Teaching your dog a reliable recall is incredibly important. We want our dogs to have the freedom to run off-lead, enjoy themselves and carry out their natural behaviours.
However unless the dog has been taught a reliable recall, being off-lead is a risky business and not recommended. It is our legal responsibility to have our dogs under control and recall is the first port of call
Does reliable mean 100% success? No of course not, dogs are animals and act as such. However good recall training will greatly improve the probability of your dog returning to you.
Recall training is like training in the gym, the more you do the better it gets. Stop paying it any attention and it gets slack and floppy!
Here are my top 10 tips;
1. Work on their name recognition indoors. If you can't get attention indoors, you have no chance outside. Why not use their dinner to train. Call their name then once you get focus feed them. Repeat each evening for a week. If using kibble use ten bits of kibble to repeat tens times in one session.
Initially you may only be rewarding a look in your general direction. By the end of the week, you call their name and they zoom in to greet you! I aim for getting the dog physically in front of me and gaining eye contact as the success marker/end goal for this exercise.
A good relationship with you is vital for good recall. My dogs recall has improved of late as I have worked on her trick training more. The two may seem disconnected but they are definitely not. The trick training is really good fun for us both and so our bond has improved. The feeding exercise above will make your dog think you are amazing!
2. Once moving into recall training, choose a recall word and pair it with their name. For my dog I use 'Dita Come!' Their name alone doesn't give any instruction it simply gets their attention. The recall word gives them an actual instruction.
Decide what this instruction means i.e. for Dita she only gets the reward if she runs to me and stays around. Other people like their dog to come to them and sit, others like their dog to run to them and heel by their side. It doesn't really matter but make sure you only reward the behaviour you want repeated. Be clear in your own mind as to your criteria otherwise the dog gets confused
3. Don't use their name to call them to something they don't like (i.e. the bath), always keep positive associations with their name & practice indoors. If your dog won't recall in the house then it's too soon to expect it outdoors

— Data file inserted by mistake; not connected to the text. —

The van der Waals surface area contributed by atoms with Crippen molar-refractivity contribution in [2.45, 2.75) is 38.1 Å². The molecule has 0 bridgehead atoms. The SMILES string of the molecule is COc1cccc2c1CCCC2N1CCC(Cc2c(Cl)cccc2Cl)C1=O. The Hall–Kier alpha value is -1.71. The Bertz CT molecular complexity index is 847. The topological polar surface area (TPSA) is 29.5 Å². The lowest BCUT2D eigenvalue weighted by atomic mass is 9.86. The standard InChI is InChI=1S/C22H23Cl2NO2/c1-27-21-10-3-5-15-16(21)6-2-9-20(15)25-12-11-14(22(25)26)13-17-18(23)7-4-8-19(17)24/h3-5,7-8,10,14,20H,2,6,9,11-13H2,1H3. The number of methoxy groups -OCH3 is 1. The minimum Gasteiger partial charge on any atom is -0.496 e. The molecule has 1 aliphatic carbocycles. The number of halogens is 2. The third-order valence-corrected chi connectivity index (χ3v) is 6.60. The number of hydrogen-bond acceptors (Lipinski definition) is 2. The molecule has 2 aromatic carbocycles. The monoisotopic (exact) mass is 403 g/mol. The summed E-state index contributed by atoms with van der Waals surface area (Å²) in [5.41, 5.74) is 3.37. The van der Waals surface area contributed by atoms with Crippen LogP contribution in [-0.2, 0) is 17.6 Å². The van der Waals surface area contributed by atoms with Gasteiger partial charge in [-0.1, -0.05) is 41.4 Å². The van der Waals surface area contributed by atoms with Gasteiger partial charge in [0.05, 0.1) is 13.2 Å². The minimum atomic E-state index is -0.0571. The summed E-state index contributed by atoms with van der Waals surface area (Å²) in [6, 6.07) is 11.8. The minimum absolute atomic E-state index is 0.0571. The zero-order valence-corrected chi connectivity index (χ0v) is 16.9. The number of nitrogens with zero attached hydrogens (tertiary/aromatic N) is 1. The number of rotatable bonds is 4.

4. Whilst in training/unsure of a dogs recall, use a long-line attached to a harness (never a collar). You can then work up to dropping the long line then eventually removing it
5. Start somewhere quiet and work up to somewhere more distracting. We want the dog to succeed to make it easy for them. Think indoors, then garden then quiet street then local park.
6. Always reward a dog for returning, I use treats, praise, play, a cuddle, whatever works for the dog. When in initial training reward EVERY single time (you'll need to start carrying treats/toys out on your walk. Why do you think all trainers & professional dog walkers have treat pouches).
Don't be a scrooge. Start with a yummy treat guaranteed to get their attention. If they run back to you from some really lovely smell or fun play with another dog and get some boring kibble, they won't bother running back to you next time. Make it worth their while. Once well trained you can lower the value of the food reward, you can also vary how often you reward. Although a 'good boy, 'good girl' never does any harm
7. Never scold a dog who takes too long to return, they'll just take even longer next time. Also if they are slow to recall it is a sure sign you haven't trained it well enough!
8. If you are going to be busy on your phone etc, just keep them on lead! If a dog gets to run off and ignore you then it is simply 'practicing' the unwanted behaviour and it will get more and more ingrained.
9. Consult a trainer if you are not seeing results, every dog is different and one size does not fit all! Dogs with a very strong prey drive will benefit from a professionals input or those with other behaviour issues may need those addressed first
10. Remember it is never too late. Yes starting from a pup is the best fit but you can certainly start afresh with an adult dog (believe me!)
Have fun training, bringing a positive energy will get better results from your dog.